Catwoman – The Game (2012)
Written by Judd Winick, Art by Guillem March
Judd Winick was the recipient of a lot of unfair criticism during his run on Green Arrow. He had the longest tenure as writer of that series since Mike Grell’s epic run that lasted pretty much the entirety of the 1990s. Winick spent his entire time writing the Emerald Archer being compared to short spurts by film writer Kevin Smith and Brad Meltzer. Although both Smith and Meltzer made important impacts on the Green Arrow mythos, Winick made Green Arrow feel current and important for the first time since the Denny O’Neill/Neal Adams years, and for that reason, he vastly under appreciated. Grell wrote stories that were strong but ultimately forgettable and unimportant; Winick made his mark on Green Arrow, and now has his chance to make his mark on Catwoman.
Although best known as a supporting character in the Batman mythology, Catwoman has actually had her own book for quite some time. The recent relaunch of DC Comics makes it the perfect time to jump on with any of the books, and Catwoman is an absolutely pleasant surprise. Selina Kyle may be best known for being an incredibly sexy character (and she is), but she is also brilliant, extraordinarily talented as a fighter and a thief, and so sassy that it is impossible not to like her. Winick understands this and it shows in the way he writes the character.
Over the course of the very well-drawn story arc that makes up The Game, Winick pulls out a few of really amazing cliffhangers, and manages to put Catwoman in enough duress that her fight to get out of a series of sticky situations is enthralling. New characters are introduced and made memorable just as quickly as they are taken away, something that Winick has done before and does so well. Readers who don’t like any of Winick’s previous work will probably not find anything in The Game that will change their mind, but for someone who thinks Winick is generally an underrated writer, The Game was a really enjoyable book that makes one look forward to the release of the second volume.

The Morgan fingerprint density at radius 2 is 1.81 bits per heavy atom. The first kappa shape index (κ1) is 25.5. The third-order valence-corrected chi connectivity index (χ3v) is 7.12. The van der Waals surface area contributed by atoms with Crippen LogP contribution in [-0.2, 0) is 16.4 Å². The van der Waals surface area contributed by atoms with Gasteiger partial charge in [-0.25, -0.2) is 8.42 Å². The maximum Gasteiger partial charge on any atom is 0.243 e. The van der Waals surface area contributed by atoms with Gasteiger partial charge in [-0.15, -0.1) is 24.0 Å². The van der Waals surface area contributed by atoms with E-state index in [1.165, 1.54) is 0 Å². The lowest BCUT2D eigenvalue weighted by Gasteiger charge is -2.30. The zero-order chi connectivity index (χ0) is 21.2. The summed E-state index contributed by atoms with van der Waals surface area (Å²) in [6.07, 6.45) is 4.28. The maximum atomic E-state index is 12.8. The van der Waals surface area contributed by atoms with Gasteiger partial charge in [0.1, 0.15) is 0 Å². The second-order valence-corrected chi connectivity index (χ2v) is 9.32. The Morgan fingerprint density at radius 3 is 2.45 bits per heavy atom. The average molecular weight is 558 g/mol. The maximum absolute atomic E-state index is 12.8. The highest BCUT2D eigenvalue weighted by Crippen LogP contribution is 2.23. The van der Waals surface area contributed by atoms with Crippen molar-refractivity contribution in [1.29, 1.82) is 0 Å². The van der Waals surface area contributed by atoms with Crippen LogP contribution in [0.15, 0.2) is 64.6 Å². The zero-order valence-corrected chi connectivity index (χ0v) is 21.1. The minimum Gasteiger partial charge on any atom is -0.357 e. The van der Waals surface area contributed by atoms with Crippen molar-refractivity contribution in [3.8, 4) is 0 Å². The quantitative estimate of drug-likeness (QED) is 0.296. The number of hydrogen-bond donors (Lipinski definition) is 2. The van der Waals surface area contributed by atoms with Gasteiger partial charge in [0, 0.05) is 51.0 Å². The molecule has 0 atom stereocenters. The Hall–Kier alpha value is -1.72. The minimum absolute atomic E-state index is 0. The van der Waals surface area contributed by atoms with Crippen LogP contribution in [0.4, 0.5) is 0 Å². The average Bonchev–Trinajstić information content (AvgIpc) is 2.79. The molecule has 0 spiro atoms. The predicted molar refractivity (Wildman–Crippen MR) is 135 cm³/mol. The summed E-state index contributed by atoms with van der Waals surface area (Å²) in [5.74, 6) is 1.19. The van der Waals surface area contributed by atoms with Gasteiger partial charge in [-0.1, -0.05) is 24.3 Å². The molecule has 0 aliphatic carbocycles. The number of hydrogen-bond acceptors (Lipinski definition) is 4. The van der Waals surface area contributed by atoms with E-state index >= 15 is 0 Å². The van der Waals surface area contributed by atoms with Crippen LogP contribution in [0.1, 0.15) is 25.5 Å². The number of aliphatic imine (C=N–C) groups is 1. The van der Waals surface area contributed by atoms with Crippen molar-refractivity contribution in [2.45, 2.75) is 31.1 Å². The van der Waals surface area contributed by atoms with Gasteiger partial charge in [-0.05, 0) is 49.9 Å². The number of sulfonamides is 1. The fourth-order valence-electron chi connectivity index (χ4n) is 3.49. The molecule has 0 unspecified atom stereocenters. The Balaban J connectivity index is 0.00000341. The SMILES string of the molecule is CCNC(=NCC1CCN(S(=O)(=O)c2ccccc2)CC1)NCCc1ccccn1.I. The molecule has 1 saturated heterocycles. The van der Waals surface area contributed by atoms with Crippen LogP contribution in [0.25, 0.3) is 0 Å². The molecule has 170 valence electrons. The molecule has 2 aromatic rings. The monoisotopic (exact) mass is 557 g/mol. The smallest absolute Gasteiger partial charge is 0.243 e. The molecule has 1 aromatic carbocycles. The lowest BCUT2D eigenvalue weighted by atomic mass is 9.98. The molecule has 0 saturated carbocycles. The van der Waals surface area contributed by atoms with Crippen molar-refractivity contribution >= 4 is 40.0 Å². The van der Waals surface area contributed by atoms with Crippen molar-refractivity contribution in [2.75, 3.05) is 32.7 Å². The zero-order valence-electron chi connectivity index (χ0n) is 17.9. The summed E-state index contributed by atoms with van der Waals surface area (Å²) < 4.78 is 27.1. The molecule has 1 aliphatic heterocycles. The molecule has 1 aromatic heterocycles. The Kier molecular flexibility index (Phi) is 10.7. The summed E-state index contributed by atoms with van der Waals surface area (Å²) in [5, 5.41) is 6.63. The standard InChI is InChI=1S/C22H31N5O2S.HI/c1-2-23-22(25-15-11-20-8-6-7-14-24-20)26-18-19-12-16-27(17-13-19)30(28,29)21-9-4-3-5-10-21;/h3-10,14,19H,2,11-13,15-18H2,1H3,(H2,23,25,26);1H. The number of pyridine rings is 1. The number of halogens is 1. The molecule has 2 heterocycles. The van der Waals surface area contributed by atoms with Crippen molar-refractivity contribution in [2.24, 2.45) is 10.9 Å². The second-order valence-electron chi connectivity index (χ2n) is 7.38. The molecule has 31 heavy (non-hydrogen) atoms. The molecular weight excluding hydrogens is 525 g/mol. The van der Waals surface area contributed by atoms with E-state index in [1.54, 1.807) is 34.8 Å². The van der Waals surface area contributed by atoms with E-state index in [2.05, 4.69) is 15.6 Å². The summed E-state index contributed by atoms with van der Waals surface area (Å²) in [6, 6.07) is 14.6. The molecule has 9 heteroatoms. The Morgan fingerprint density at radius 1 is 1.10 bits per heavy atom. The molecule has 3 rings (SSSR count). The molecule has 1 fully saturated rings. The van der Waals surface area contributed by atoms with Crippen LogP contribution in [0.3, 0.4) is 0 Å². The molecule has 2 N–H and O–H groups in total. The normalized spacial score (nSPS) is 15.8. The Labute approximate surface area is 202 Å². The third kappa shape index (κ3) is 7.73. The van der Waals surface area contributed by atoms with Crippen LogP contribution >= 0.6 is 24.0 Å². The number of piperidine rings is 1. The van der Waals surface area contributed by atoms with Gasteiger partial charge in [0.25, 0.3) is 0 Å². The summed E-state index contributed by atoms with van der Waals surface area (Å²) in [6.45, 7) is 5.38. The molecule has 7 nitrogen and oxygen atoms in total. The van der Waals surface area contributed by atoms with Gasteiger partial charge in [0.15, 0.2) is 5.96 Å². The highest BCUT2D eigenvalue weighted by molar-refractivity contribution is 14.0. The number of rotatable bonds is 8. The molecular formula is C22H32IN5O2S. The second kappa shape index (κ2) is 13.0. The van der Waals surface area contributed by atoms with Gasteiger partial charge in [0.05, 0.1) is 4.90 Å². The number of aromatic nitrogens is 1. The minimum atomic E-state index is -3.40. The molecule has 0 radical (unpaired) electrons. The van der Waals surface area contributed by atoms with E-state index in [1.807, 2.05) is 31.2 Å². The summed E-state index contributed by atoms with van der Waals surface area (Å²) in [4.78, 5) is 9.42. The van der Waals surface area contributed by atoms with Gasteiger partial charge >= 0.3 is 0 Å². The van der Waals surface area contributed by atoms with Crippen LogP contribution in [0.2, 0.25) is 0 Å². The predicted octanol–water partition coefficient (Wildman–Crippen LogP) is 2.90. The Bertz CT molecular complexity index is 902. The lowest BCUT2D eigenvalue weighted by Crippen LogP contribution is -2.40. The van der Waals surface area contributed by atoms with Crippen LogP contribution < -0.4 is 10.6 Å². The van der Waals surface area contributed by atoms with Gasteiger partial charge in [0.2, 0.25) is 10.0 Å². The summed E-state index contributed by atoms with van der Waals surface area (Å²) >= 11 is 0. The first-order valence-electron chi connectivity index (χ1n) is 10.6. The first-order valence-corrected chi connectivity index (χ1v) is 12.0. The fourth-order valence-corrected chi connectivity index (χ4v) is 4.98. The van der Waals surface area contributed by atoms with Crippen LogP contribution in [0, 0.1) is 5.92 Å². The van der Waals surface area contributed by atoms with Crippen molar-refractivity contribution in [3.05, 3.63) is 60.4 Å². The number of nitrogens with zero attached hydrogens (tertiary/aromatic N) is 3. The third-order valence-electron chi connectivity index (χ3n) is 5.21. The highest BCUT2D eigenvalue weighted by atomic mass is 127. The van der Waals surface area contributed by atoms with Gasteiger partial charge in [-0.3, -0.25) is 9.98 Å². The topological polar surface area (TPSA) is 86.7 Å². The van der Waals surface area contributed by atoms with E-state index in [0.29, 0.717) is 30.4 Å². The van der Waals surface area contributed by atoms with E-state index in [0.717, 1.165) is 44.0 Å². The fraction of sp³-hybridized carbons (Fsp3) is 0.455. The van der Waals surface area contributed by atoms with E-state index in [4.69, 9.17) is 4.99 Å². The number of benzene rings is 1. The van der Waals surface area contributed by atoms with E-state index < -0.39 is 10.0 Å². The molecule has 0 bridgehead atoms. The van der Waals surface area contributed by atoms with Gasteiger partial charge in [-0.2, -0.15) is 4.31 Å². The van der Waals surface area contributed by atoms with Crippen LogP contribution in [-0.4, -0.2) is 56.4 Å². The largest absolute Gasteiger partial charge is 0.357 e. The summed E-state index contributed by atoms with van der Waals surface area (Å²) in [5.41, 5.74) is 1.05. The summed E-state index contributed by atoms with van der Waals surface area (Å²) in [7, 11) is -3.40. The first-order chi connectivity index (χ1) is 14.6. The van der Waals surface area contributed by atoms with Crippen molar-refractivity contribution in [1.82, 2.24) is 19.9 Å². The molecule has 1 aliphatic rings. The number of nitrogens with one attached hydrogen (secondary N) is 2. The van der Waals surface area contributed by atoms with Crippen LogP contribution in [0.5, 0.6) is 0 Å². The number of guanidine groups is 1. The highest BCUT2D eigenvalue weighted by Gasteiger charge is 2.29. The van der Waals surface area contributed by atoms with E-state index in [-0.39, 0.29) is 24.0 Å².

Animal Man – The Hunt (2012)
Written by Jeff Lemire, Art by Travel Foreman
There was a time when Animal Man was just a nobody superhero. He had the power to use the abilities of any animals within reasonable range, which is actually a pretty cool power, but Buddy Baker didn’t have a lot of interest or personality until Grant Morrison took over. Morrison took Animal Man from nobody hero to vegetarian political crusader who fought some pretty strange villains and ended up becoming the only hero we know of in DC Comics who is actually aware that he is a comic book character. Grant Morrison’s run on Animal Man is frankly the shit, but it didn’t take long for the character to become relatively obscure again.
A few years ago, the weekly universe-wide series 52 made Animal Man into a main character again, as he had a pretty major plot that involved among other characters Starfire and Adam Strange. After that, he had small roles in the Blackest Night crossover and James Robinson’s Cry for Justice miniseries, but this new Jeff Lemire-penned comic is the first time we’ve seen Buddy have his own book in quite some time. Although it doesn’t quite reach the heights of the Morrison days, there is a lot to enjoy about The Hunt.